Quick question - does anyone know if you can authenticate to the JSS api using a hashed password via curl? If so - how is it done? Just wanted to be a bit more secure especially if the account has the ability to modify records.
I don't know of a way to hash it for the api. I know you can encode it... but this is reversible.
In Bash using curl you can do the following to encode it in base64:
response=$(curl -X "GET" "Https://jss.domain.com:8443/JSSResource/advancedcomputersearches/id/43" -H "Authorization: Basic dXNlcm5hbWU6cGFzc3dvcmQ= -H "Accept: application/json")
where: dXNlcm5hbWU6cGFzc3dvcmQ= when unencoded would equal: username:password The other option is to only store the creds in the casper database and call them through parameters (then the user never has access to this data) it is stored in clear text in the mysql database mind you: EG:
if [ "$5" != "" ] && [ "$apiuser" == "" ]; then
if [ "$6" != "" ] && [ "$apipass" == "" ]; then
defaults read /Library/Preferences/com.jamfsoftware.jamf.plist jss_url
echo "jss is $jss"
response=$(curl "$jss"JSSResource/users/name/"$username" --user "$apiuser:$apipass")
@seansb Jason Van Zanten and I worked up something for that. I put it up on Github:
Using an OpenSSL command we can create an encrypted string (usernames and passwords to API accounts we use in our scripts) that is decrypted when the script runs using a unique salt and passphrase.
The only way to get the passwords we use is to have access to the encrypted string in the policy and the salt/pasphrase values in the script.
In the repo is the function for getting the string and the values and the function to put into the script to decrypt it.
@brysontyrrell][/url - Thanks for your response.
I'm not entirely understanding this useage. So it sounds to me like you set up a policy in the JSS with a custom trigger that maybe executes a command that echos out the encrypted string (I've set it up this way). From there you can use the hash, passphrase and encrypted string to decrypt the username / password for the API.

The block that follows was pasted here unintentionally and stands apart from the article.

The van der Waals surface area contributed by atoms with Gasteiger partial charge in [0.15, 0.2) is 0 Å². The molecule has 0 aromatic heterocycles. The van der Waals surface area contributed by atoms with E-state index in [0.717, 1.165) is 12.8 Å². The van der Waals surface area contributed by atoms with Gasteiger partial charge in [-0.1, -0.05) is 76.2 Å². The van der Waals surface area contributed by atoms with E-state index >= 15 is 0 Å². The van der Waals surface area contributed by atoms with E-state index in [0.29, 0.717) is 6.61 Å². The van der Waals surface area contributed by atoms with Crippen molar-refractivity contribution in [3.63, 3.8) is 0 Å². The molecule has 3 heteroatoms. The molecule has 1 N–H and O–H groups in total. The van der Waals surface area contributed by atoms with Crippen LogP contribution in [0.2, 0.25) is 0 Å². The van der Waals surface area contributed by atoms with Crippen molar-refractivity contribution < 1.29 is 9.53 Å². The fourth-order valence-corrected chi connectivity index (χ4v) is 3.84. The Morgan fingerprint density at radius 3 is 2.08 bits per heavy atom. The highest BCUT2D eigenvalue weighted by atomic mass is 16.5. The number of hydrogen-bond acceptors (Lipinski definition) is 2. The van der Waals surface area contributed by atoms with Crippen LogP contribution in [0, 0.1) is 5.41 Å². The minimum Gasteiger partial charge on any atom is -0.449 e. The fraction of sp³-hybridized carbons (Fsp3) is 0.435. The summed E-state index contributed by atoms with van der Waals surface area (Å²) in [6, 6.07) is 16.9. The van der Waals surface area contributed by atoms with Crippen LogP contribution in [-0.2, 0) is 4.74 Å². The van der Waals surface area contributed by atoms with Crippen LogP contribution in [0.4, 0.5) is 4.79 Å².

But what my question is, how do I make a GET / POST / etc. Request to to the API with the script using encrypted information. I'd prefer my API credentials not sent in the clear during the curl request. In the above workflow, it seems like we would be successfully hiding the username / password from anyone reviewing the script, which is good. Also - not all the components are in the script to decrypt - which is also good (as you mentioned). However, if you're decrypting the password and sending it to the JSS API via curl, you're now sending your username / password over the wire essentially cleartext. What I'm looking to do is send an encrypted username / password to the JSS via the curl command so I'm not sending the username / password cleartext.
Please let me know if I'm misunderstanding or if some aspect of the sending in cleartext is wrong.
I'm looking to use encrypted values to avoid our campus passwords getting leaked. Is there any reason one couldn't use parameters $4, $5, $6 for the encrypted string, salt and passphrase so that it's all obscured from the user? Did I misunderstand how this script can be used?
What I'm looking to do is send an encrypted username / password to the JSS via the curl command so I'm not sending the username / password cleartext. Please let me know if I'm misunderstanding or if some aspect of the sending in cleartext is wrong.
@seansb - That's not currently possible. You need to provide the username and password using HTTP basic auth. The purpose behind the encrypted parameters is provide further obfuscation of the credentials. You need access to both the policy and the script to decrypt the values. However, that decryption MUST happen client-side for your API script to be able to pass the credentials in the request. Jamf Pro has no mechanism for accepting encrypted payloads/headers.
Is there any reason one couldn't use parameters $4, $5, $6 for the encrypted string, salt and passphrase so that it's all obscured from the user? Did I misunderstand how this script can be used?
@sggr57a - You could do that too. In my case, while I was the Casper Admin, Jamf staff had access to viewing policies so I opted to split the pieces up between the policy parameters and the script (which staff did not have access to view). Nothing prevents you from adapting this to have all values passed as parameters.